Are EVs Eco-Unfriendly?

When something seems too good to be true – well, let’s just say that sometimes it really isn’t. Case in point: electric vehicles or EVs. We’ve been told that cars and trucks powered by electric batteries that plug into charging station outlets are the bee’s knees and the key to a carbonless emissions future.

The first modern EVs rolled out in the 2000s. Since then, many consumers have embraced EV (100% electric). Also popular are hybrid cars that have both electric and gasoline engines working together to minimize petroleum
burning.

While data does show that electric vehicles emit lower levels of carbon dioxide (CO2) and other greenhouse gas (GHG) emissions while they are operational, what about the manufacturing process – how clean and green is that?

When evaluating the “carbon footprint” of an electric vehicle, emissions due to its production and maintenance must be considered and added to the vehicle’s total carbon footprint.

Some analysts have reported that EVs produce more CO2 than diesel at the power plant rather than the exhaust pipe. Even eco-friendly factories building cars that are fueled by solar or wind power must also have coal or gas
back-up generators to provide electricity when the wind ain’t blowin’ and the sun don’t shine. 

During such times when no alternative manufacturing power source is available, EVs run partly on hydrocarbons – just like their gas-guzzling counterparts. Even EVs charged with solar- or wind-generated energy rely on
batteries made in China and other countries. The huge quantities of fossil fuels required to produce EV batteries offset the claimed reduction in GHG emissions.

Most electric car makers outsource their lithium-ion EV battery production to places with some of the biggest carbon footprints on the planet – such as China, infamous for its polluted air, land, and water from unbridled,
unregulated industrialization.

Researchers are finding that battery production for electric cars produces as much as 74 percent more CO2 than that of an efficient conventional car if the EV batteries are manufactured in a factory powered by fossil fuels.

Industry experts say that how clean an EV is depends on where and how it was made as well as the owner’s electric power source. The lithium-ion battery, weighing about 1,000 pounds, is the costliest component in an EV.

More than twice the amount of energy is consumed manufacturing an electric car than a conventional one – largely due to the battery. Not only that but a typical EV’s battery pack can release 73-98 grams of CO2 into the air.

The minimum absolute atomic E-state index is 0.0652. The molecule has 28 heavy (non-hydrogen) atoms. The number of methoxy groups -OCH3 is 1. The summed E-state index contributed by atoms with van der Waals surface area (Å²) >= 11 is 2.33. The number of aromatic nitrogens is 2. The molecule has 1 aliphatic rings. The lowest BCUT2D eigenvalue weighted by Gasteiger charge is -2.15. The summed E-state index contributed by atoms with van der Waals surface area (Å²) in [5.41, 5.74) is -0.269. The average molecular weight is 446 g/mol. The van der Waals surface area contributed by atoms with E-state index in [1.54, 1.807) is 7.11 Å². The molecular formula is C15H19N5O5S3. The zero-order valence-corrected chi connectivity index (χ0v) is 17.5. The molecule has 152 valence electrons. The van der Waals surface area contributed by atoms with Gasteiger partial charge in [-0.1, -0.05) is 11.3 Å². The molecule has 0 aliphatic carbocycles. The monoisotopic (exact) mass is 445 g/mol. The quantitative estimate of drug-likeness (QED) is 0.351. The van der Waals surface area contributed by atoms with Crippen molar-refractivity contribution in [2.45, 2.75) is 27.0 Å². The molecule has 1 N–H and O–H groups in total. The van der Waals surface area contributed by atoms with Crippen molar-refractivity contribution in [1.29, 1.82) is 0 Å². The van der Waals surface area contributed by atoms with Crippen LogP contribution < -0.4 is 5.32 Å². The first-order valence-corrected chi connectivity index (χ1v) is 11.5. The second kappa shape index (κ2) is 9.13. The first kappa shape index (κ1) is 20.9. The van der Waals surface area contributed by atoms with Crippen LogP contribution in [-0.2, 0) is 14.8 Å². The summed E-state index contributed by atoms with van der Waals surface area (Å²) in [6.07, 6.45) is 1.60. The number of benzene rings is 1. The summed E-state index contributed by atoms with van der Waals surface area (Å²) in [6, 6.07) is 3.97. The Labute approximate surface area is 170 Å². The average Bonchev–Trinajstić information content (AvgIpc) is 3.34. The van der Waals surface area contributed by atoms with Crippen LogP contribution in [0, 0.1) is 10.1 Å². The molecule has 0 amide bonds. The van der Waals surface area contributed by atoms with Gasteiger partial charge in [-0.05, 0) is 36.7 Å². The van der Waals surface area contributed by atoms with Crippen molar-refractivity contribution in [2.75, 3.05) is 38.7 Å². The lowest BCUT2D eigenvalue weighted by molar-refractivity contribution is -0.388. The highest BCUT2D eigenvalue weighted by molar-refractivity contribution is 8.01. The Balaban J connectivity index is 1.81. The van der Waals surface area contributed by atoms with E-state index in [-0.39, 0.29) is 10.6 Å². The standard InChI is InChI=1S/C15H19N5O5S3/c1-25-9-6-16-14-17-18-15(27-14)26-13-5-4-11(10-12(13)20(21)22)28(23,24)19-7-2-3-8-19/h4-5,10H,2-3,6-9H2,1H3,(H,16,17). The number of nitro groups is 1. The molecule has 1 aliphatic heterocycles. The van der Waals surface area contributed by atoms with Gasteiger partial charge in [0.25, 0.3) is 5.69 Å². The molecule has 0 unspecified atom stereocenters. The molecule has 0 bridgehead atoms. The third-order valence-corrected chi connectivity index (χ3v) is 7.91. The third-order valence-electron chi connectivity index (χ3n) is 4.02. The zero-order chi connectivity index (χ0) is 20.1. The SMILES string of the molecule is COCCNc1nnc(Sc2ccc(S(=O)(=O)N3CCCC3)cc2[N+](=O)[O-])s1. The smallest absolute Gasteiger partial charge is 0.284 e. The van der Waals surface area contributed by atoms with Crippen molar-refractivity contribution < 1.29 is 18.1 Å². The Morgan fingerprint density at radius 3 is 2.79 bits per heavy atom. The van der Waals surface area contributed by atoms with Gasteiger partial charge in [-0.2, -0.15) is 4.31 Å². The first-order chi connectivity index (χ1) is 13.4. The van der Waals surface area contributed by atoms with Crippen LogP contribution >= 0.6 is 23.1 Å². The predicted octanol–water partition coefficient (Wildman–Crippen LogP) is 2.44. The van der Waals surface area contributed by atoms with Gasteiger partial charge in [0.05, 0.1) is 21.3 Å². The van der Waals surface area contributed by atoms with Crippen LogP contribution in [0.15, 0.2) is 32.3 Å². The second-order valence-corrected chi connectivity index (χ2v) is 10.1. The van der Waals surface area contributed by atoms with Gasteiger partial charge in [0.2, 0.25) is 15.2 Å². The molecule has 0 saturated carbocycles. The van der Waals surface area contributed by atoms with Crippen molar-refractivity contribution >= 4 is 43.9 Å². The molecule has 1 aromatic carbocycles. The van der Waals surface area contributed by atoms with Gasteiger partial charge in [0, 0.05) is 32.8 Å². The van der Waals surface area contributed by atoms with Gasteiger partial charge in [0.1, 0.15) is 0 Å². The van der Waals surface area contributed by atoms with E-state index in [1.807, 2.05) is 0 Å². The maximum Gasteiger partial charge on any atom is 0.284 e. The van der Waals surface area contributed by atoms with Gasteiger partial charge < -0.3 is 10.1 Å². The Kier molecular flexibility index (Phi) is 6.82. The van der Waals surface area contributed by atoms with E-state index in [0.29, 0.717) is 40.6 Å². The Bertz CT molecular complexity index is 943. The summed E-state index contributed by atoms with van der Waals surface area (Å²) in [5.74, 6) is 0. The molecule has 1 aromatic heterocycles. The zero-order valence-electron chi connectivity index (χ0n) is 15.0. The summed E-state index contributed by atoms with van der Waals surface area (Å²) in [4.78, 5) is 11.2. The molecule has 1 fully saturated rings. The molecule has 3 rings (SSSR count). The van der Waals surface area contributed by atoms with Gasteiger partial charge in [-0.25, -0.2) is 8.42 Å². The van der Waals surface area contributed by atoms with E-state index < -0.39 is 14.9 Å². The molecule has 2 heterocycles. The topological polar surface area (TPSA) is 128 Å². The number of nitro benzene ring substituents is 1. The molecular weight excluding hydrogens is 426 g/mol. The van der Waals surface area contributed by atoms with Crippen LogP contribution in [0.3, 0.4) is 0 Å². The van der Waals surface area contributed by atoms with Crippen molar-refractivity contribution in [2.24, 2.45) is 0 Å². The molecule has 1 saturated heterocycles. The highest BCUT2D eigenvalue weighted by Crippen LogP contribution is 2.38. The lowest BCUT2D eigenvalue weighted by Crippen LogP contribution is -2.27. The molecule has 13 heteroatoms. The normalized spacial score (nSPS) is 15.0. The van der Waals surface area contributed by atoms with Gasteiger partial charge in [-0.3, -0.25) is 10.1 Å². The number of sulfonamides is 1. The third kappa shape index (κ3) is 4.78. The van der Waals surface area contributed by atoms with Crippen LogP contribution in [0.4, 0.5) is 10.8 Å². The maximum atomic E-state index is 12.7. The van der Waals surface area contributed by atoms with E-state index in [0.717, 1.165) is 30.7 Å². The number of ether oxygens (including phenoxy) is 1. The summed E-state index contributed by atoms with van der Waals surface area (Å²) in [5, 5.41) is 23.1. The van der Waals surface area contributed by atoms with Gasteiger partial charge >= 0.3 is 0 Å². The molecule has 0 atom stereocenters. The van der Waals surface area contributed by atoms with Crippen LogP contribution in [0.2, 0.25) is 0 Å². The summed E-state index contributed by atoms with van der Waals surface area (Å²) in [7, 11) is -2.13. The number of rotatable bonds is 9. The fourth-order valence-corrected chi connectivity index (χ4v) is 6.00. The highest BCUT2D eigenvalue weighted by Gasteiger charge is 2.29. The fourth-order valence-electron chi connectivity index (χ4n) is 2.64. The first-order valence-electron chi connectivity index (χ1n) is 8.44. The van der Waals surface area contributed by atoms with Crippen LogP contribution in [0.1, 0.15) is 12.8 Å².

In addition, the metals used to build the battery, such as cobalt and manganese, are mined in very few countries that use extraction methods that are far from eco-friendly.

Analysts in the electric-drive system integration department at Mercedes-Benz estimate that an EV releases significantly more climate-warming gases at its manufacturing stage than a gasoline- or diesel-engine car, which
emits only 20 percent of its lifetime CO2 at the manufacturing stage.

A 2019 study led by Christoph Buchal and Hans-Werner Sinn of the University of Cologne in Germany concluded that electric vehicles in their country, given their energy mix, emit a bit more CO2 than a modern diesel car
in the best case – but sport a battery capable of covering only half the range of a tank of diesel. In the worst case, CO2 emissions are “much higher.”

German carmaker VW confirmed that its e-Rabbit EV emits slightly more CO2 than its Rabbit Diesel within the German energy mix.

Austrian think tank Joanneum Research conducted a large-scale study commissioned by the Austrian automobile association (ÖAMTC) and its German counterpart (ADAC) that also confirmed those findings. Researchers found that a mid-sized electric passenger car in Germany must drive 219,000 km (136,000 mi) before its CO2 emissions begin to outperform the corresponding diesel car.

In short, EVs run on electricity produced by burning dirty fossil fuels make their climate benefits null and void. The overall carbon footprint of a battery-powered EV, regardless of the size, is identical to a conventional
car powered by a combustion engine.

The day of the lithium-ion battery may be coming to a close, chased by the dawn of innovative clean technologies on the horizon being developed to provide power for electric vehicle manufacturing and operation.

Advancements in hydrogen fuel cell technology are making EV batteries much less expensive than traditional vehicular gasoline engines, making them commercially viable for mass production.

Scientists at the University of Waterloo in Canada developed a new fuel cell that is more durable and lasts at least 10 times longer than previous technology. These fuel cells can also provide a continuous flow of electricity
rather than intermittently.

 

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